There’s a new call for politicians to look at maintenance grants for the poorest students.
More than a hundred universities are calling for a rethink on costs. Universities UK says the main worry for undergraduates is “money in their pocket” while they are studying.
It’s estimated those from low income families will also leave with debts of £57,000.
We speak to students who paid for their studies by working several jobs.
Arwen: Waitress, fish & chip shop assistant and eBay seller
Arwen Hawley-Brandt (above) is in her final year at Falmouth University studying filmmaking.
“I’ve had to waitress, work in a fish and chip shop and sell loads of things on eBay in order to fund my way through my studies,” she tells Newsbeat.
I’m in so much debt as it is, I might as well get the degree
Although she says the course itself is a lot of fun, she’s not sure if the costs she’s incurred will be worth it.
“I’ve contemplated dropping out but the only reason I’m staying is I’m in so much debt as it is, I might as well get the degree.”
The 23-year-old had no option but to take out a credit card. “Then because I couldn’t pay it off, I had to leave university early to go back to my parents and work, because they kept getting letters.”
“Worrying about money has caused me a lot of anxiety and feelings of depression. I’ve had to stay in student halls again because I couldn’t afford the £3,000 for a deposit on a house share.”
Stephen: Builder, call centre salesman, university fundraising and pedi-cab driver
Stephen Rooney, 30, from Newcastle had four jobs when he was studying politics.
“I did pedi-cabbing, worked in a call centre doing sales and service at Direct Line motor insurance, worked with a Polish builder doing some manual labour and fundraised for the university development and alumni office,” he rattles off.
He says the multiple workplaces helped give him “additional disposable income” and “independence from my parents”.
“I had plenty of free time beyond my studies to earn some extra cash and I found balancing work and student life very easy.”
Gregor: Lifeguard, Disney activity co-ordinator, barman, waiter, street fundraiser and potato farmer
“My favourite job was being a lifeguard and activity co-ordinator for Disney in America,” says Gregor Hollerin, 32.
He also worked on a potato farm. “I loved the competitive element; we always tried to beat the record for most plants in a day,” he tells Newsbeat.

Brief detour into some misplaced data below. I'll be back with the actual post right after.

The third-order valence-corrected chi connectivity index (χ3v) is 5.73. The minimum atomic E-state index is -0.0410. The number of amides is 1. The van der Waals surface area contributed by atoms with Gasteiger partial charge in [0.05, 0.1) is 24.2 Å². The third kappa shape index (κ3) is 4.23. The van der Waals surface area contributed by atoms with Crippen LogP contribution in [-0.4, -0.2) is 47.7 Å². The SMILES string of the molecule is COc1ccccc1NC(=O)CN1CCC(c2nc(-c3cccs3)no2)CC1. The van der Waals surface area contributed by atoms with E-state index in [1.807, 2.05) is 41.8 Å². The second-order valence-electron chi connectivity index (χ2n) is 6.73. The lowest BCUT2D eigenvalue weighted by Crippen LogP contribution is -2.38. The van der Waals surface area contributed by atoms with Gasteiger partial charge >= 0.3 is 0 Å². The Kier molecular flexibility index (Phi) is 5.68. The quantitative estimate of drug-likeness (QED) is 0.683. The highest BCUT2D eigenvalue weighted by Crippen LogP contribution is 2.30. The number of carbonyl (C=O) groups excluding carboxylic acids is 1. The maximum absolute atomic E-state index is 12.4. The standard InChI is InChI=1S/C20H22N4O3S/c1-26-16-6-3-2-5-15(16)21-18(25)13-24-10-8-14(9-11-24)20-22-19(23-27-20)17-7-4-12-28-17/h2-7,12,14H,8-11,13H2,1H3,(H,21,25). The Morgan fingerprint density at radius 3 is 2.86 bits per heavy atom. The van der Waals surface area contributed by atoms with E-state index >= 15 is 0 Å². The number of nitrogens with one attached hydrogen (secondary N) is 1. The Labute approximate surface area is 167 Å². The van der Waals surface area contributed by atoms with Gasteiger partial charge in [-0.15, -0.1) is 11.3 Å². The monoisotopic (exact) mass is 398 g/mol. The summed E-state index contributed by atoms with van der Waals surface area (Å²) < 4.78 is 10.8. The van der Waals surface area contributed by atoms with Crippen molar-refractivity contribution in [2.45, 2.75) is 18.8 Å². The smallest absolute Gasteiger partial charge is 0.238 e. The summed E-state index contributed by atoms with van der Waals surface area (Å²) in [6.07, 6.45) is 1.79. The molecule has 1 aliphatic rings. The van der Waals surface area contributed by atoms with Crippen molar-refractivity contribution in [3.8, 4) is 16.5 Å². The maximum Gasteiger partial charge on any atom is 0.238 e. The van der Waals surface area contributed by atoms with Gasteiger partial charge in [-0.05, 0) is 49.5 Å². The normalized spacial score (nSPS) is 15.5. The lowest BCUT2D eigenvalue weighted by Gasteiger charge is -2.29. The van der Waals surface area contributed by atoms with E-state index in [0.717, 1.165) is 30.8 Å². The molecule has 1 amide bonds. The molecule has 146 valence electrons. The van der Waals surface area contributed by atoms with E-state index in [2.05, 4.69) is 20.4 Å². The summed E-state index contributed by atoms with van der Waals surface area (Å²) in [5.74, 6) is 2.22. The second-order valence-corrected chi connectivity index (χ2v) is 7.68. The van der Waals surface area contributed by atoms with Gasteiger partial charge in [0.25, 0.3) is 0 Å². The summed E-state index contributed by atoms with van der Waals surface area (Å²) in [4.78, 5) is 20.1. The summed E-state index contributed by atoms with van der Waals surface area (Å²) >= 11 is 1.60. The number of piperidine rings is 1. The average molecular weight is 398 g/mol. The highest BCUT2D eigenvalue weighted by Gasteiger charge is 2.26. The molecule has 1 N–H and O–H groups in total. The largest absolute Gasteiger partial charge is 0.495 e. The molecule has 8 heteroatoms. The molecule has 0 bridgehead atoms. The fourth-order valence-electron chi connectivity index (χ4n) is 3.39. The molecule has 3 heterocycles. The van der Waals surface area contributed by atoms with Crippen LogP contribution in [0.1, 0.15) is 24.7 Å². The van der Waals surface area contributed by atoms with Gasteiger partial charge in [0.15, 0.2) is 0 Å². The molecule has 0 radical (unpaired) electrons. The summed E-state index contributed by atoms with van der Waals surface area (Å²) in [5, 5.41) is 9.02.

During term time he worked in bars and restaurants. “It was very flexible and managed to easily fit it around my studies and sport,” he says.
He was also a street fundraiser for a time but gave that one up. He’s now a PR consultant.
Nicki: Waitress… at NINE restaurants
“I took my student loan every year, but it didn’t cover more than the basics so I needed to work,” explains Nicki Smith, 22, who has just finished her degree in business management at the University of Strathclyde.
“I would work Friday night and Saturday and Sundays at a range of venues owned by Kained Holdings… it was essentially like working in nine different places but they were all good opportunities.
“Some weeks I found it challenging with deadlines but buying a diary was a saviour,” she laughs.
But the 22-year-old has no regrets.
“It was definitely worth it, because I’m about to start my graduate job in hospitality in a few weeks.”
Natalie: Waitress, tutor, proof reader
Natalie Smythe, 25, worked three jobs and volunteered while studying biology at the University of Southampton. The 25-year old is from a single-parent household and says it was a struggle to get anything more than a “pitiful loan”.
“I worked as a silver service waitress, so no tips, and as a tutor and proof reader to cover my rent and expenses,” she explains.
She says her lowest point was in the third year, writing her dissertation and doing lab work, while keeping the jobs going. “I’m sure working unsociable shifts impacted my grades.”
Andrew: Chef and guitar tutor
Andrew Mackin, 40, is a music teacher who is still paying off his student debt.
“I first moved away to study music at Manchester City College at the age of 23. In order to pay for my living costs and tuition I’d work as a chef and also give private guitar lessons,” he tells Newsbeat.
“Working really put a squeeze on the time I had left.
“Three nights a week, I’d finish college and go straight to work finishing up at 11.30pm, then get on with course work until around 4am and do it all again the next day,” he says.
Andrew still has £17,000 of debt to pay back.
Ben: Looking for work…
Until a short time ago Ben Boreham, 21, worked as a chef in Plymouth. He was sacked because the business didn’t need him anymore and has struggled to find work since.
“I think it’s really hard to get about eight to 20 hours work a week. I get the impression people don’t want to take on students,” he says.
He says short-term work is tough to find. “They say they would take me on but they don’t employ students. We are not sought after because we are too transient.”
“I don’t want to have to ask my parents as I’ve got twin brother and sister who have just started university. I want to show my family I can sort myself out.”